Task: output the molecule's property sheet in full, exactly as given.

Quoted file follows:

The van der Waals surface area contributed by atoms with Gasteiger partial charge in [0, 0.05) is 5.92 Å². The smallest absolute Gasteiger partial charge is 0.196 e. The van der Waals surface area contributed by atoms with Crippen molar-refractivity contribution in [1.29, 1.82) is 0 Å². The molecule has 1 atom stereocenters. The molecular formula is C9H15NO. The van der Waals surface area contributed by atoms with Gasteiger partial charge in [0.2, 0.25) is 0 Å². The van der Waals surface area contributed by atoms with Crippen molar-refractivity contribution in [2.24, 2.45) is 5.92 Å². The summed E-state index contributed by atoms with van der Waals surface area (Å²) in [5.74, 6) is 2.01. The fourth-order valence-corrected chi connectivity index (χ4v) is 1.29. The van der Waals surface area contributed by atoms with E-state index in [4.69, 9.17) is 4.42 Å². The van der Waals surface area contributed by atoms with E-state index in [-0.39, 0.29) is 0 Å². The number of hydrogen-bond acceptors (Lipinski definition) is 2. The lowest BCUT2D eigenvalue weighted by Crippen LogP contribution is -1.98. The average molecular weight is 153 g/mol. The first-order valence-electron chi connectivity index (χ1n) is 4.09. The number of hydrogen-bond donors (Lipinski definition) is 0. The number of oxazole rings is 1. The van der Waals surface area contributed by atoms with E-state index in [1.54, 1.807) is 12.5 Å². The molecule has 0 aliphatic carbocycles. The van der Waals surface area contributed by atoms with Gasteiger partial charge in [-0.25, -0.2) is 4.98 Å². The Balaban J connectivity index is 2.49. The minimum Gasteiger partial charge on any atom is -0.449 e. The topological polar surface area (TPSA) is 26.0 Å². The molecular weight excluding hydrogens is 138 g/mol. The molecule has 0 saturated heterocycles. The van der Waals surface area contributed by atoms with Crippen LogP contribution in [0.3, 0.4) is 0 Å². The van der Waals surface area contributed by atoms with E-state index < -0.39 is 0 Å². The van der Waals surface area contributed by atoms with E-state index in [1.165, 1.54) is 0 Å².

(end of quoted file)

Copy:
The van der Waals surface area contributed by atoms with Gasteiger partial charge in [0, 0.05) is 5.92 Å². The smallest absolute Gasteiger partial charge is 0.196 e. The van der Waals surface area contributed by atoms with Crippen molar-refractivity contribution in [1.29, 1.82) is 0 Å². The molecule has 1 atom stereocenters. The molecular formula is C9H15NO. The van der Waals surface area contributed by atoms with Gasteiger partial charge in [0.2, 0.25) is 0 Å². The van der Waals surface area contributed by atoms with Crippen molar-refractivity contribution in [2.24, 2.45) is 5.92 Å². The summed E-state index contributed by atoms with van der Waals surface area (Å²) in [5.74, 6) is 2.01. The fourth-order valence-corrected chi connectivity index (χ4v) is 1.29. The van der Waals surface area contributed by atoms with E-state index in [4.69, 9.17) is 4.42 Å². The van der Waals surface area contributed by atoms with E-state index in [-0.39, 0.29) is 0 Å². The number of hydrogen-bond acceptors (Lipinski definition) is 2. The lowest BCUT2D eigenvalue weighted by Crippen LogP contribution is -1.98. The average molecular weight is 153 g/mol. The first-order valence-electron chi connectivity index (χ1n) is 4.09. The number of hydrogen-bond donors (Lipinski definition) is 0. The number of oxazole rings is 1. The van der Waals surface area contributed by atoms with E-state index in [1.54, 1.807) is 12.5 Å². The molecule has 0 aliphatic carbocycles. The van der Waals surface area contributed by atoms with Gasteiger partial charge in [-0.25, -0.2) is 4.98 Å². The Balaban J connectivity index is 2.49. The minimum Gasteiger partial charge on any atom is -0.449 e. The topological polar surface area (TPSA) is 26.0 Å². The molecular weight excluding hydrogens is 138 g/mol. The molecule has 0 saturated heterocycles. The van der Waals surface area contributed by atoms with Crippen LogP contribution in [0.3, 0.4) is 0 Å². The van der Waals surface area contributed by atoms with E-state index < -0.39 is 0 Å². The van der Waals surface area contributed by atoms with E-state index in [1.165, 1.54) is 0 Å².